All things being equal (not taking into consideration personal dosha, time of year, lifestyle stresses or imbalance, etc.): Kapha should have a longer nighttime “fast” of 16 hours (not much more). Pitta may be able to handle 10 – 12 hours of nighttime “fasting”. Vata needs to eat, so no more than 10 – 12 hour overnight breaks.

All of these food breaks should be done overnight, when it’s appropriate in the natural cycle of the body to not be eating. The benefits of “intermittent fasting” are lost when done at the wrong time. Done at the wrong time or in the wrong way, it can be do more harm than good. On the flip side, that “almost there” is sometimes the perfect baby step. It depends.

We also really like extremes. We really get caught up in more is better vs. what’s right for me in this phase of my life. We begin something and it feels great because we might have needed some lightning up. But then we take it further and further until we cross over into the dark side (just kidding, sort of). We also can change phases of life and not change our diet to reflect that (not eating in your eighties is probably not great–it’s a depleting stage of life naturally).

If you’re planning more than an 18 hour overnight fast, consider the why’s and goals and your “exit strategy”. This would be a therapeutic diet and should be done under guidance. Once we don’t eat for more than 18 hours (especially if not done in the overnight period), our digestive system can begin to shut down. If we don’t properly re-start our digestive fire, we can do more harm than good. We fasted, but we’re unable to optimally digest what we take in after the break because our digestive fire has been weakened. A general rule is that for as long as you cleanse/fast, is the time frame used to ease out of the fast with easy to digest food and digestive boosting spices. It’s not quite so easy as just don’t eat for this long. There’s much, much more to it.

Choose wisely. Time wisely; there’s an Ayurvedic saying: “right thing, wrong time”. Know your constitution and stress level. You might do better to consider giving up hard to digest, clogging foods vs. giving up all foods for a certain time period. If you choose to fast, keep that time period to the natural overnight period.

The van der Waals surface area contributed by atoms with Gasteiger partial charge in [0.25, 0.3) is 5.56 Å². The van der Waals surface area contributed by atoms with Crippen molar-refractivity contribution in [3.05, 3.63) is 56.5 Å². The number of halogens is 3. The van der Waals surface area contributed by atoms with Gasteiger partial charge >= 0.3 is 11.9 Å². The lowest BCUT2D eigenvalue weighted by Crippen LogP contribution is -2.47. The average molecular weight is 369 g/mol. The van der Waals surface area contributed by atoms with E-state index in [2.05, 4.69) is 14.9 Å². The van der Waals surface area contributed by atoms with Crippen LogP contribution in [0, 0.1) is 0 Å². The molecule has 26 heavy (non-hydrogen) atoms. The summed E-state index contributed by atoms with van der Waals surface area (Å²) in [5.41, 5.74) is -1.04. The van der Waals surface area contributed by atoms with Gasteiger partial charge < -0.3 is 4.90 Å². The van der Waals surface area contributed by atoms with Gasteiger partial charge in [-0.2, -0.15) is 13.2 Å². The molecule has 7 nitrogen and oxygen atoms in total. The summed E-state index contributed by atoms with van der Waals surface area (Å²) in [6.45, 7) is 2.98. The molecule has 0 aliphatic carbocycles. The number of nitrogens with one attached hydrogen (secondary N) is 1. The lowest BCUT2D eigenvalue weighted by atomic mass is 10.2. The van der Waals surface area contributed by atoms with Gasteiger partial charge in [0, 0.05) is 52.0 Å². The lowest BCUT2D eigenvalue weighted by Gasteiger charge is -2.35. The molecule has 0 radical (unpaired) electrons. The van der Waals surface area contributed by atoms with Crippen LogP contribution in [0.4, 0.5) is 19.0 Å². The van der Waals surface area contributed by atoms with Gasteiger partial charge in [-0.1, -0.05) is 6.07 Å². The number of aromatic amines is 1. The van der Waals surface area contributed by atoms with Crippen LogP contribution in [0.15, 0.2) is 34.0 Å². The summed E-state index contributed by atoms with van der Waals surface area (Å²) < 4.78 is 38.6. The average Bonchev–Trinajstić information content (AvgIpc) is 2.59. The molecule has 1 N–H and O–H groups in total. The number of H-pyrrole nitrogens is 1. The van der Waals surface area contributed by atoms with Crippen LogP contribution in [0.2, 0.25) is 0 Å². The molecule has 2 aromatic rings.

We need food to function well, including lubricating fats (fats help dislodged stuck Ama/gunk and keeps the channels from micro tears in the cleansing process), building foods (these are the foods that make up tissue for an optimally functioning body), and energy sustaining foods (these are the foods that help us get stuff done). Fats and carbs and protein…it’s a reason they are called macronutrients…we can’t actually live without them. They keep our body, mind, and senses balanced and functioning properly.

That all being said, Spring is a lovely time to cleanse and perhaps even partake of a fast. It is Kapha season, after all. Practice with care and mindfulness. Always: Be Kind to Your Body.

Movement, Nourishment, & Stillness

Categories Uncategorized

3 thoughts on “The Fasting Question

  1. Excellent post, very clarifying. Thank you.

    On Thursday, February 27, 2020, Trillium Ayurveda wrote:

    > Charlotte Weltzin posted: ” Things we talk about at yoga. Fasting came up > last night. “Intermittent Fasting” to be precise and as usual the response > from an Ayurvedic perspective is: it depends. What kind of fasting are you > doing? For how long? What time of year is it? ” >

    Liked by 1 person

  2. Wow!!! Thank you again for your wealth of information!!!!

    Like